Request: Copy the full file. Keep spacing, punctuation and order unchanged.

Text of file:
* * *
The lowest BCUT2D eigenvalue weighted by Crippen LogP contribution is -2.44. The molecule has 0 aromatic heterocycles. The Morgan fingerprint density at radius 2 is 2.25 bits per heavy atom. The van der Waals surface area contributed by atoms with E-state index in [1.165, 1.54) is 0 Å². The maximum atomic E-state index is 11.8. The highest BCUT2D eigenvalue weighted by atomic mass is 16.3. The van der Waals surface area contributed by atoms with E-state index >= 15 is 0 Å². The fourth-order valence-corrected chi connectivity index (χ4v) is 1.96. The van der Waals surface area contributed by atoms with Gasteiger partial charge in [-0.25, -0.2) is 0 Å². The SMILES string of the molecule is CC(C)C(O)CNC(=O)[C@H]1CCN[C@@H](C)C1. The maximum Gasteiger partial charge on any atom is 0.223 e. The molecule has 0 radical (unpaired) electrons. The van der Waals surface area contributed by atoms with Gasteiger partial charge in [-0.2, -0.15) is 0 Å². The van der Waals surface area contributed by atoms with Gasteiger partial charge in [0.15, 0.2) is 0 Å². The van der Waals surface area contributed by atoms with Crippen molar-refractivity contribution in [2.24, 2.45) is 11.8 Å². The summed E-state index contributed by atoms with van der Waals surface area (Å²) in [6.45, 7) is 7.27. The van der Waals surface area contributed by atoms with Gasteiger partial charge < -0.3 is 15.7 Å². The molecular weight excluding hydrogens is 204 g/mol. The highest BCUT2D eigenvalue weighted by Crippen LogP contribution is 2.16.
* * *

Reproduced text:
The lowest BCUT2D eigenvalue weighted by Crippen LogP contribution is -2.44. The molecule has 0 aromatic heterocycles. The Morgan fingerprint density at radius 2 is 2.25 bits per heavy atom. The van der Waals surface area contributed by atoms with E-state index in [1.165, 1.54) is 0 Å². The maximum atomic E-state index is 11.8. The highest BCUT2D eigenvalue weighted by atomic mass is 16.3. The van der Waals surface area contributed by atoms with E-state index >= 15 is 0 Å². The fourth-order valence-corrected chi connectivity index (χ4v) is 1.96. The van der Waals surface area contributed by atoms with Gasteiger partial charge in [-0.25, -0.2) is 0 Å². The SMILES string of the molecule is CC(C)C(O)CNC(=O)[C@H]1CCN[C@@H](C)C1. The maximum Gasteiger partial charge on any atom is 0.223 e. The molecule has 0 radical (unpaired) electrons. The van der Waals surface area contributed by atoms with Gasteiger partial charge in [-0.2, -0.15) is 0 Å². The van der Waals surface area contributed by atoms with Gasteiger partial charge in [0.15, 0.2) is 0 Å². The van der Waals surface area contributed by atoms with Crippen molar-refractivity contribution in [2.24, 2.45) is 11.8 Å². The summed E-state index contributed by atoms with van der Waals surface area (Å²) in [6.45, 7) is 7.27. The van der Waals surface area contributed by atoms with Gasteiger partial charge < -0.3 is 15.7 Å². The molecular weight excluding hydrogens is 204 g/mol. The highest BCUT2D eigenvalue weighted by Crippen LogP contribution is 2.16.